The Genomic Cancer Medicine Program is dedicated to using genomics to improve the understanding, early detection, prevention and management of cancer. The program focuses on less common, high-mortality cancers, including ovarian, and pancreatic cancer, sarcomas and cancer metastasis.More information
Cancer can be caused by inherited genetic changes, or changes acquired over a lifetime. Having more inherited variants can result in earlier onset.
Cancer costs more than $4.5 billion in direct health system costs.
Over 130,000 Australians are diagnosed with cancer every year. About 46,000 will be diagnosed with a rare or less common cancer.
There are nearly 186 types of rare and less common cancers, which account for nearly 53% of cancer deaths.
DNA is a molecule made up of four basic building blocks, represented by the letters A, C, G, and T. Sections of DNA ‘read’ together and compose your genes.
Genomic medicine refers to diagnosis and treatment based on a person’s entire DNA sequence. Variants in the DNA sequence determine the differences between individuals, and differences between types of cells (e.g. tumour cells and non-tumour cells). Genomic cancer medicine uses the latest genome sequencing to look at the genetics of the cancer, rather than treating it based on location (e.g. breast, colon, skin). This allows us to understand inherited cancer risk and find more effective treatments for people with cancer.About genomic cancer medicine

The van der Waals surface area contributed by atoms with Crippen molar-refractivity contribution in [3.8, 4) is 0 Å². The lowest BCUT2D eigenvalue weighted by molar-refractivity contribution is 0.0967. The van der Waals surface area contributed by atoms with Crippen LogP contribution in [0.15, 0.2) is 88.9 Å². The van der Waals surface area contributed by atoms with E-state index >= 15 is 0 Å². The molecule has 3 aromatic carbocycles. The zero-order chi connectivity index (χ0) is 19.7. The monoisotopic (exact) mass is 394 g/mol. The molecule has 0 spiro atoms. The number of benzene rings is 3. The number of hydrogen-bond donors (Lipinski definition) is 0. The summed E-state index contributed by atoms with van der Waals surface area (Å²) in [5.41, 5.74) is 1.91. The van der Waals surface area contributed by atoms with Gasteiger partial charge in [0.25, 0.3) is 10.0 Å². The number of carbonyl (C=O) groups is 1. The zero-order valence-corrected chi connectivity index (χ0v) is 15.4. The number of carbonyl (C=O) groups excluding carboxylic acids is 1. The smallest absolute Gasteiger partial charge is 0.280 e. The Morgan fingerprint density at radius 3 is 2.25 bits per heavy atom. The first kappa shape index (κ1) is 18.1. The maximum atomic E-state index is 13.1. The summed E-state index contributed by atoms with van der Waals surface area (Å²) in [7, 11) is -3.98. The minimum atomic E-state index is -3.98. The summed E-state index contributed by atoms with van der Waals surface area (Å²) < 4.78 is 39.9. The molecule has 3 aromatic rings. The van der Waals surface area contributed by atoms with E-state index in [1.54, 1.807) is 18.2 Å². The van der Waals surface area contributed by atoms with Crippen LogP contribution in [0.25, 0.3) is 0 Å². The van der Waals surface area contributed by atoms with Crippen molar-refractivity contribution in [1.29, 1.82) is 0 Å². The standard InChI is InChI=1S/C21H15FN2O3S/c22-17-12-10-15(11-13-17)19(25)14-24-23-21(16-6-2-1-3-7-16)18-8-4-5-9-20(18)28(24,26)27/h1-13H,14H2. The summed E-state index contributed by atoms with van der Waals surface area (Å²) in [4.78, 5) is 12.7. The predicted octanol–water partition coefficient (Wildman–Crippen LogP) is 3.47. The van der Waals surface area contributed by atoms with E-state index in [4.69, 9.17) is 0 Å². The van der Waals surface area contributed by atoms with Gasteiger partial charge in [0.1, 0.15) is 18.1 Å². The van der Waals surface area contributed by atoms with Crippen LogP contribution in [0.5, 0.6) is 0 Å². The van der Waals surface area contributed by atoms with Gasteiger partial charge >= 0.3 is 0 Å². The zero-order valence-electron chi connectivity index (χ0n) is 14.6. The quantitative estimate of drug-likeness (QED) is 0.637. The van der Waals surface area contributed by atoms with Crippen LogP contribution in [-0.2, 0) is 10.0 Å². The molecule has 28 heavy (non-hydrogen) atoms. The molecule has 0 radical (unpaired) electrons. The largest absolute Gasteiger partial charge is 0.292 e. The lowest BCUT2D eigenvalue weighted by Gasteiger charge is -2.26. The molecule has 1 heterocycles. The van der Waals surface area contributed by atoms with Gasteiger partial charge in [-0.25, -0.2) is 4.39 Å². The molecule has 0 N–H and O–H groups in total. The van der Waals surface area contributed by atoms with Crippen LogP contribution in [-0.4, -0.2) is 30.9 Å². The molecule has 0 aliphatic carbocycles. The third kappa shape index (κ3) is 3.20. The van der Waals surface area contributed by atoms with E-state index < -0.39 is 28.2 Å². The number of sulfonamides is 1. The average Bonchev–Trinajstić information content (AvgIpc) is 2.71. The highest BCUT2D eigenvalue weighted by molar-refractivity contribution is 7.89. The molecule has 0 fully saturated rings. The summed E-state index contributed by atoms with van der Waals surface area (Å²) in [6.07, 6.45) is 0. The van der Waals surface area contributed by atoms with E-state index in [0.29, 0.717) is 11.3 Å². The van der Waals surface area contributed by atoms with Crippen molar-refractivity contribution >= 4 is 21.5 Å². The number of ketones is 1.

Genomic research has given us a new understanding of the interplay within genes – and the relationship of our genome to how we live. While genetics usually focuses on specific genes, genomic research studies genes and other information encoded in an individual’s genome. It looks at the structure of the whole, including the DNA sequence.More information about genomic research